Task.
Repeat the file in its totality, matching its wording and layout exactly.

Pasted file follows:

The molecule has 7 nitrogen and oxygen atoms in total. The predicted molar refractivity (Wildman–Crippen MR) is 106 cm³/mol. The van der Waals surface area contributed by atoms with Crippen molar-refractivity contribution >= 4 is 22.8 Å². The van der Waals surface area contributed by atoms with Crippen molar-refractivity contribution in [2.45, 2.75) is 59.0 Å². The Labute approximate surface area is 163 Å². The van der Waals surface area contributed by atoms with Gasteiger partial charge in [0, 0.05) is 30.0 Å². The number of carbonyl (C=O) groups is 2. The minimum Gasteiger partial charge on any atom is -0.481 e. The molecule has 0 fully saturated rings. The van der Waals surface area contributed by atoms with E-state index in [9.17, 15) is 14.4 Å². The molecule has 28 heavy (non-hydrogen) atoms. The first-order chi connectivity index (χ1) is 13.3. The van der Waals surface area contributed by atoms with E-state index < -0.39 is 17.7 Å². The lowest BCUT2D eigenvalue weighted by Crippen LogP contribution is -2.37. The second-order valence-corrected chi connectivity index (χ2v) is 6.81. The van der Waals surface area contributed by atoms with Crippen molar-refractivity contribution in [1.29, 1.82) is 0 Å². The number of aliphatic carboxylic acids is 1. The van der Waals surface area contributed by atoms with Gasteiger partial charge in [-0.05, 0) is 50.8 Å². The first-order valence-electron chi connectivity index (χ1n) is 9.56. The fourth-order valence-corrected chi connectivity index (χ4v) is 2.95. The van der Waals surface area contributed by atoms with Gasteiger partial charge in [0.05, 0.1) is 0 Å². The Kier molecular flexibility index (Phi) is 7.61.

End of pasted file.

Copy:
The molecule has 7 nitrogen and oxygen atoms in total. The predicted molar refractivity (Wildman–Crippen MR) is 106 cm³/mol. The van der Waals surface area contributed by atoms with Crippen molar-refractivity contribution >= 4 is 22.8 Å². The van der Waals surface area contributed by atoms with Crippen molar-refractivity contribution in [2.45, 2.75) is 59.0 Å². The Labute approximate surface area is 163 Å². The van der Waals surface area contributed by atoms with Gasteiger partial charge in [0, 0.05) is 30.0 Å². The number of carbonyl (C=O) groups is 2. The minimum Gasteiger partial charge on any atom is -0.481 e. The molecule has 0 fully saturated rings. The van der Waals surface area contributed by atoms with E-state index in [9.17, 15) is 14.4 Å². The molecule has 28 heavy (non-hydrogen) atoms. The first-order chi connectivity index (χ1) is 13.3. The van der Waals surface area contributed by atoms with E-state index < -0.39 is 17.7 Å². The lowest BCUT2D eigenvalue weighted by Crippen LogP contribution is -2.37. The second-order valence-corrected chi connectivity index (χ2v) is 6.81. The van der Waals surface area contributed by atoms with Crippen molar-refractivity contribution in [1.29, 1.82) is 0 Å². The number of aliphatic carboxylic acids is 1. The van der Waals surface area contributed by atoms with Gasteiger partial charge in [-0.05, 0) is 50.8 Å². The first-order valence-electron chi connectivity index (χ1n) is 9.56. The fourth-order valence-corrected chi connectivity index (χ4v) is 2.95. The van der Waals surface area contributed by atoms with Gasteiger partial charge in [0.05, 0.1) is 0 Å². The Kier molecular flexibility index (Phi) is 7.61.